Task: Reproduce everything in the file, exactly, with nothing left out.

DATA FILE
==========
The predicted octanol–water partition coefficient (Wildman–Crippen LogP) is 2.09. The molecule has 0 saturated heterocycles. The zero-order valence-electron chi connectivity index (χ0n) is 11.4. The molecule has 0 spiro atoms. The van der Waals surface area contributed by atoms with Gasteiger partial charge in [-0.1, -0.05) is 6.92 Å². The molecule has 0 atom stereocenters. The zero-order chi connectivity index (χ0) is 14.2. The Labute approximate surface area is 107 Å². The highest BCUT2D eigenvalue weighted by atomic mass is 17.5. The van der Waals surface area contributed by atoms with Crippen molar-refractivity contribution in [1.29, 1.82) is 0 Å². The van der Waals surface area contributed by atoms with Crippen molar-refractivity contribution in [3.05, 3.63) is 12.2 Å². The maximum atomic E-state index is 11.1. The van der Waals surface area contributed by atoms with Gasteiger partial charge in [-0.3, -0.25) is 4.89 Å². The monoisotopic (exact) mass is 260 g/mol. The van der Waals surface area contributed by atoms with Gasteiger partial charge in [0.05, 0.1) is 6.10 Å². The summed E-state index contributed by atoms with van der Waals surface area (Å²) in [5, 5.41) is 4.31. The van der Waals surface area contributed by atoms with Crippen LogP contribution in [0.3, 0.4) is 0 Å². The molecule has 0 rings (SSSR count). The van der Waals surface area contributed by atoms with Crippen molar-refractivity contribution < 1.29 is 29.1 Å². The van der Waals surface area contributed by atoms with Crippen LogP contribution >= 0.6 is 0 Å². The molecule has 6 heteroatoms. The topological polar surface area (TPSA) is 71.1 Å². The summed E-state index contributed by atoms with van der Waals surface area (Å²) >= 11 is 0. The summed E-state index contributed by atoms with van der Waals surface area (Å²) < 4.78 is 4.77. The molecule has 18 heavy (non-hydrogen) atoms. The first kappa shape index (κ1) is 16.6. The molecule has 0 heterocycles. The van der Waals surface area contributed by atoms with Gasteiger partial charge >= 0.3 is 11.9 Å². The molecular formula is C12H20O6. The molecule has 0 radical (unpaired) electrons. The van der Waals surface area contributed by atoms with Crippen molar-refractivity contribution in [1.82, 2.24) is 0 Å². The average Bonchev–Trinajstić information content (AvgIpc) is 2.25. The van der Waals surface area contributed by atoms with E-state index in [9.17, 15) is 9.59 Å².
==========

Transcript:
The predicted octanol–water partition coefficient (Wildman–Crippen LogP) is 2.09. The molecule has 0 saturated heterocycles. The zero-order valence-electron chi connectivity index (χ0n) is 11.4. The molecule has 0 spiro atoms. The van der Waals surface area contributed by atoms with Gasteiger partial charge in [-0.1, -0.05) is 6.92 Å². The molecule has 0 atom stereocenters. The zero-order chi connectivity index (χ0) is 14.2. The Labute approximate surface area is 107 Å². The highest BCUT2D eigenvalue weighted by atomic mass is 17.5. The van der Waals surface area contributed by atoms with Crippen molar-refractivity contribution in [1.29, 1.82) is 0 Å². The van der Waals surface area contributed by atoms with Crippen molar-refractivity contribution in [3.05, 3.63) is 12.2 Å². The maximum atomic E-state index is 11.1. The van der Waals surface area contributed by atoms with Gasteiger partial charge in [-0.3, -0.25) is 4.89 Å². The monoisotopic (exact) mass is 260 g/mol. The van der Waals surface area contributed by atoms with Gasteiger partial charge in [0.05, 0.1) is 6.10 Å². The summed E-state index contributed by atoms with van der Waals surface area (Å²) in [5, 5.41) is 4.31. The van der Waals surface area contributed by atoms with Crippen LogP contribution in [0.3, 0.4) is 0 Å². The molecule has 0 rings (SSSR count). The van der Waals surface area contributed by atoms with Crippen molar-refractivity contribution < 1.29 is 29.1 Å². The van der Waals surface area contributed by atoms with Crippen LogP contribution >= 0.6 is 0 Å². The molecule has 6 heteroatoms. The topological polar surface area (TPSA) is 71.1 Å². The summed E-state index contributed by atoms with van der Waals surface area (Å²) >= 11 is 0. The summed E-state index contributed by atoms with van der Waals surface area (Å²) < 4.78 is 4.77. The molecule has 18 heavy (non-hydrogen) atoms. The first kappa shape index (κ1) is 16.6. The molecule has 0 heterocycles. The van der Waals surface area contributed by atoms with Gasteiger partial charge >= 0.3 is 11.9 Å². The molecular formula is C12H20O6. The molecule has 0 radical (unpaired) electrons. The van der Waals surface area contributed by atoms with Crippen molar-refractivity contribution in [1.82, 2.24) is 0 Å². The average Bonchev–Trinajstić information content (AvgIpc) is 2.25. The van der Waals surface area contributed by atoms with E-state index in [9.17, 15) is 9.59 Å².